GOODFELLOW AIR FORCE BASE, Texas --
Fly. Fight. Win. This is the collective mission of Airmen in the United States Air Force. At the 17th Training Wing, a radically different training initiative is being cultivated which better prepares graduated Airmen to accomplish the mission.
By aligning competency based learning with the recently released Next Generation Intelligence Surveillance and Reconnaissance Dominance Flight Plan, Airmen will be better prepared to contribute their skills to the fight.
Included in the Flight Plan are three pathways which drive the overall strategy; investing in the foundational capabilities of people. This new training initiative, Learning Next, includes redesigned classroom spaces, integration of active learning elements and training cadre members to facilitate instruction through a modern approach to education.
Learning Next has captured the attention of Air Force leaders from Air Force Headquarters, MAJCOMs and Combat Support Agencies. On February 7th, the 17th TRW had the opportunity to showcase the program to over 30 ISR leaders through the “Learning Next in the 17th TRW” open house. The day began with a rotation of small group tours throughout four primary stations, allowing each unit to impress upon our visitors through a demonstrative approach and new methods of curriculum delivery, while outlining ongoing and future plans.
In the 17th Training Support Squadron, Cognitive Enhancement Team members Meaghan Sullivan and Jeb Clay led our visitors through simple and entertaining experiments demonstrating how active learning works and why it is the preferred approach to education.
“Active learning is at the heart of the Faculty Next initiative,” said Lt. Col. Amber Saldana, 17th TRSS commander.
At the 315th Training Squadron, Maj. Nicholas Swanson, 315th TRS assistant director of operations, ushered the ISR leaders next door into the redesigned open environment of the Active Learning Classroom. Here, they had the opportunity to interact with the Intelligence Officer’s “14Next” beta class as they worked through a real-world scenario using the Learn, Execute and Debrief method, a scalable methodology applicable to all courses offered here at Goodfellow.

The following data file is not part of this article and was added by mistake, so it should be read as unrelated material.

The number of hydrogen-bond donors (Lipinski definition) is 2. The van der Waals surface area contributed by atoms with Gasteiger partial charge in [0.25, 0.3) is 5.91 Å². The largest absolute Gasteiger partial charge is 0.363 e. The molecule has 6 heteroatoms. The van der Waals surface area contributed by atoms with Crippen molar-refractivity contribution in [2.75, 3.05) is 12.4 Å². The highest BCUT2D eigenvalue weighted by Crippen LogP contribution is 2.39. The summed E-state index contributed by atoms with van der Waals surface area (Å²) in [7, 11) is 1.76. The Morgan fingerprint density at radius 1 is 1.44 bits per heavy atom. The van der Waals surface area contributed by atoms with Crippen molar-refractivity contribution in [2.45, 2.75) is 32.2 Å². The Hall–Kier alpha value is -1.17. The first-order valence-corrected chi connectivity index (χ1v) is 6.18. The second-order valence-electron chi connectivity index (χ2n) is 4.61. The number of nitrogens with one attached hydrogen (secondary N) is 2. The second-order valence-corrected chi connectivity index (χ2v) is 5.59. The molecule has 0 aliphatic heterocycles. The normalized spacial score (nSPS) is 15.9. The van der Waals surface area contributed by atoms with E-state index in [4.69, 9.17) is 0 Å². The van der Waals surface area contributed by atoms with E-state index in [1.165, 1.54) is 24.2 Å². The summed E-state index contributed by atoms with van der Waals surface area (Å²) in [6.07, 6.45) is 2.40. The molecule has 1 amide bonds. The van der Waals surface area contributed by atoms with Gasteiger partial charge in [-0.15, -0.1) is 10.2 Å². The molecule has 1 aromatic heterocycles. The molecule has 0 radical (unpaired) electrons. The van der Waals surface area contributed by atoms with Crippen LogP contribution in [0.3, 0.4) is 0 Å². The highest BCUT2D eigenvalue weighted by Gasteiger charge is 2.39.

While at the 316th Training Squadron, Tech. Sgt. Aaron Miller and Tech. Sgt. Albert Poland, both 316th TRS 1N4 instructors, facilitated the flipped-classroom method of instruction, which puts the responsibility on students to learn material at home and then implement what they learned in class. Visitors observed 1N4 students take turns teaching a complex mobile communication architecture, asking and answering one another’s questions while instructors served as a Guide on the Side, observing and interjecting as needed. One student, Airman 1st Class Rachel Grobbel, 316th TRS student, showed excellent poise, communication skills and command of the material as she instructed her fellow classmates. After Grobbel’s classmates voted her the most valued contributor, Brig. Gen. Gregory Gagnon, National Security Agency commander, coined her on the spot.
Finally, at the 313th Training Squadron, Capt. John Bream, Distributed Common Ground System flight commander, welcomed the honored guests to the newest squadron of the 17th TRW. He discussed the 313th TRS Formal Training Unit FORWARD initiative, which is capitalizing on modern technology to move FTU courses from a classroom-based instructional model to one that emphasizes hands-on instruction occurring in an operations floor context. Additionally, FTU-FORWARD will include an online academic component that will free instructors to devote more time to coaching students through the execution portion of the course.
The Distinguished Visitors had several opportunities to interact with officer students and return to the squadrons to participate in various Learning Next activities including gamification, advancements in career development and integrated exercise scenarios.
According to Col. Thomas Coakley, 17th Training Group commander, “The 17th Training Wing, expects to deliver more ready and lethal ISR professionals to the field faster…achieve[ing] the most effective and efficient training program in the Air Force.”
The Learning Next open house was an opportunity to show key ISR leaders the revolutionary new methods which will ensure ISR professionals can immediately contribute to U.S. ISR dominance.